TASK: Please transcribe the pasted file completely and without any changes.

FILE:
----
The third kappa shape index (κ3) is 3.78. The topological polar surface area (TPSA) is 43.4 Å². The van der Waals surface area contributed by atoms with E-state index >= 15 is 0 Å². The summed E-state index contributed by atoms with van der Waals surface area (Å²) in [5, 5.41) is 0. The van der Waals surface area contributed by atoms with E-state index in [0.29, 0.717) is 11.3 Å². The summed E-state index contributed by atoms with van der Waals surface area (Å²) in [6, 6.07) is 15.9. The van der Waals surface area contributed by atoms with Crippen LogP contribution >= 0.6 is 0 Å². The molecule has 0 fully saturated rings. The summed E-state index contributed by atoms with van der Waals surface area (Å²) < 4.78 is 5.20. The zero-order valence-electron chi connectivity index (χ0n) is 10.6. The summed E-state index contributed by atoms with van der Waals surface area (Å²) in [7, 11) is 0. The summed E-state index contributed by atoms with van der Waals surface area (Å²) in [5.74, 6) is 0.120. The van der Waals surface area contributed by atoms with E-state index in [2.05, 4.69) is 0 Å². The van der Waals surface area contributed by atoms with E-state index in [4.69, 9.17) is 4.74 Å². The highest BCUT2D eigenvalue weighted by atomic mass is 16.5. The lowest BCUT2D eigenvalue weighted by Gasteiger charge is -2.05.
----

The third kappa shape index (κ3) is 3.78. The topological polar surface area (TPSA) is 43.4 Å². The van der Waals surface area contributed by atoms with E-state index >= 15 is 0 Å². The summed E-state index contributed by atoms with van der Waals surface area (Å²) in [5, 5.41) is 0. The van der Waals surface area contributed by atoms with E-state index in [0.29, 0.717) is 11.3 Å². The summed E-state index contributed by atoms with van der Waals surface area (Å²) in [6, 6.07) is 15.9. The van der Waals surface area contributed by atoms with Crippen LogP contribution >= 0.6 is 0 Å². The molecule has 0 fully saturated rings. The summed E-state index contributed by atoms with van der Waals surface area (Å²) < 4.78 is 5.20. The zero-order valence-electron chi connectivity index (χ0n) is 10.6. The summed E-state index contributed by atoms with van der Waals surface area (Å²) in [7, 11) is 0. The summed E-state index contributed by atoms with van der Waals surface area (Å²) in [5.74, 6) is 0.120. The van der Waals surface area contributed by atoms with E-state index in [2.05, 4.69) is 0 Å². The van der Waals surface area contributed by atoms with E-state index in [4.69, 9.17) is 4.74 Å². The highest BCUT2D eigenvalue weighted by atomic mass is 16.5. The lowest BCUT2D eigenvalue weighted by Gasteiger charge is -2.05.